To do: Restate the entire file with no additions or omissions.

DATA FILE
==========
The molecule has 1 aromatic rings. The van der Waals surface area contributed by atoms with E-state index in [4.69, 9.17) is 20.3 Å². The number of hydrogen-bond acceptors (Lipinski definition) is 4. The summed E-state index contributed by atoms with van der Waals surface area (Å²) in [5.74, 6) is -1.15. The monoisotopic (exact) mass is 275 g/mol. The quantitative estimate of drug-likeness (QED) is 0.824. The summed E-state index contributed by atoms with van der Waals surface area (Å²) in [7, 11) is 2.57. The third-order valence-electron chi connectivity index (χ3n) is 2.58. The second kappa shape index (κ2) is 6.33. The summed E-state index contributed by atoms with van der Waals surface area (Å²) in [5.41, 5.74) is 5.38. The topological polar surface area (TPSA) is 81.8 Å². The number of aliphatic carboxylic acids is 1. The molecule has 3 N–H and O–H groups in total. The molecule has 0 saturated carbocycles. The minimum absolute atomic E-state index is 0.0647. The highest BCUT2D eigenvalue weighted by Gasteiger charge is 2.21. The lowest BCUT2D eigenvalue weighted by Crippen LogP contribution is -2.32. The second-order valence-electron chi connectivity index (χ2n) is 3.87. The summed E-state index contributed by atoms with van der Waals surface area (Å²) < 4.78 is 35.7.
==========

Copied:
The molecule has 1 aromatic rings. The van der Waals surface area contributed by atoms with E-state index in [4.69, 9.17) is 20.3 Å². The number of hydrogen-bond acceptors (Lipinski definition) is 4. The summed E-state index contributed by atoms with van der Waals surface area (Å²) in [5.74, 6) is -1.15. The monoisotopic (exact) mass is 275 g/mol. The quantitative estimate of drug-likeness (QED) is 0.824. The summed E-state index contributed by atoms with van der Waals surface area (Å²) in [7, 11) is 2.57. The third-order valence-electron chi connectivity index (χ3n) is 2.58. The second kappa shape index (κ2) is 6.33. The summed E-state index contributed by atoms with van der Waals surface area (Å²) in [5.41, 5.74) is 5.38. The topological polar surface area (TPSA) is 81.8 Å². The number of aliphatic carboxylic acids is 1. The molecule has 3 N–H and O–H groups in total. The molecule has 0 saturated carbocycles. The minimum absolute atomic E-state index is 0.0647. The highest BCUT2D eigenvalue weighted by Gasteiger charge is 2.21. The lowest BCUT2D eigenvalue weighted by Crippen LogP contribution is -2.32. The second-order valence-electron chi connectivity index (χ2n) is 3.87. The summed E-state index contributed by atoms with van der Waals surface area (Å²) < 4.78 is 35.7.